If we force a doctor to take care of a sick man, we are violating the doctor's rights.  If he's not willing to voluntarily help sick people, then he's not much of a doctor.  But even if he is, he still has expenses.  Medicine and medical procedures cost money, i.e. take resources to provide.  A doctor can sit at your bedside and try to comfort you, but if he can't give you medicine or operate on you when you need it, because the resources aren't available, he can't help you very much.

And that's just the doctor.  There are similar problems with forcing people to 'help' the poor.  Even burying a person takes a certain amount of resources, although it's not nearly as expensive or difficult as the other two.
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Abdabs
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« Reply #5 on: February 27, 2016, 12:34:34 PM »

I believe Life is Sacred that doesn't mean it is objectively and it doesn't mean that life is a right objectively. Rights are intellectual, they are subjective.

I totally understand where you are coming from. Perhaps your have been reading Max Stirner or other nihilistic authors? From this perspective the sacredness of life and your belief in it can be subjective. I've been reading Stirner since 2012; at the moment I'm reading the Nihilistic Egoist: Max Stirner by Paterson.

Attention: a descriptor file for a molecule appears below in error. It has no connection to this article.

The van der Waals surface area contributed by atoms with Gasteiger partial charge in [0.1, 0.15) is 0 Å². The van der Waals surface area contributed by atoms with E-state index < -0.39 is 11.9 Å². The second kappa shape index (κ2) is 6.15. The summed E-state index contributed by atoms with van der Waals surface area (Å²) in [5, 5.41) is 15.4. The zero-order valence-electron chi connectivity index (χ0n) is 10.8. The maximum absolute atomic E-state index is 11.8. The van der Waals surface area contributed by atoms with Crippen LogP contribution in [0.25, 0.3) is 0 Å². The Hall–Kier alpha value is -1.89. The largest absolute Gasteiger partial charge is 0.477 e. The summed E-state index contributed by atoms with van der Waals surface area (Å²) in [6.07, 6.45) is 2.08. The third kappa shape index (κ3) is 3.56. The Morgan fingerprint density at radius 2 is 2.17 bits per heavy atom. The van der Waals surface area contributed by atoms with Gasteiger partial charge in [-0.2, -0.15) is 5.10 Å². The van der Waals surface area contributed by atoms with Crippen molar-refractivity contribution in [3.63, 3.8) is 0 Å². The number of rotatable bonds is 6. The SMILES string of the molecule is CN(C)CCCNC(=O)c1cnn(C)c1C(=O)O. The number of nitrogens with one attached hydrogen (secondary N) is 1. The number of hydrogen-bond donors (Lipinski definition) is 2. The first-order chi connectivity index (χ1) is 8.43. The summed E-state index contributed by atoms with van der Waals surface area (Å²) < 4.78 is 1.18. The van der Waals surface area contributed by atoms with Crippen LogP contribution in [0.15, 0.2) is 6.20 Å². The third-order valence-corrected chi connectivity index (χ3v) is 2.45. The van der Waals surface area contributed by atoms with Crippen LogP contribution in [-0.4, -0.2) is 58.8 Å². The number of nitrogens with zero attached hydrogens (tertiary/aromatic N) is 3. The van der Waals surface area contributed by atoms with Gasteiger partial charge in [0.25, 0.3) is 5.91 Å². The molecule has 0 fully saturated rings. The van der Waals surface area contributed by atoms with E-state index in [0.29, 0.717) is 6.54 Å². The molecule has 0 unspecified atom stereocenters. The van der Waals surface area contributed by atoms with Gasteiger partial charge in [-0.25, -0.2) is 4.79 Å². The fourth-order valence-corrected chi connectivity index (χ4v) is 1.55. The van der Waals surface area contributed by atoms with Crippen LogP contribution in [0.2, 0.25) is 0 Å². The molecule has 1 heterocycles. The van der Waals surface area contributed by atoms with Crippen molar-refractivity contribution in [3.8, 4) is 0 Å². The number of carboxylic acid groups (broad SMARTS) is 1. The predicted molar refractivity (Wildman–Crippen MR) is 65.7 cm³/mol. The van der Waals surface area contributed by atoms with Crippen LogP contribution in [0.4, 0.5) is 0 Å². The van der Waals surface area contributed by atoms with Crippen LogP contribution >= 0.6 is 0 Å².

I have to say this concept of subjective values has given me the most problems. All I have to say that this time is that I actively trying to ditch that idea. Mainly because it feels absurd. Yet, if there is no God it may be true - my mind has hit a brick wall. Now I want to read Marx critique of Stirner in The German ideology.

But yes I get what your saying. It doesn't make it palatable though and I am unable to accept it at this moment based on my ongoing investigation.
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Abdabs
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« Reply #6 on: February 27, 2016, 12:53:36 PM »

Ask a starving man: Should that rich man feed you?-Yes of course
Ask a sick man: Should that doctor heal you?-Yes of course
Ask the dying: Should your relatives and community bury you?-That is my wish.

All of us expect our fellow human beings to help us when we are vulnerable. Whether you are a Anarcho-capitalist or not.
Human Rights are a reflection of our innate human need to be part of society. Codified Human Rights are a reflection of this need.

Human Right are innate to mankind.

I'd say you're just pointing out obvious biases.  Human rights are not based on needs or material goods and services that we expect other people to provide to us.  Rights are concepts about what we expect we should be free to act or do, and the only thing we need from other people is a recognition of our rights, and ask that they do not violate our rights.

How one should respond if/when rights are violated is the purpose of law and a legal system.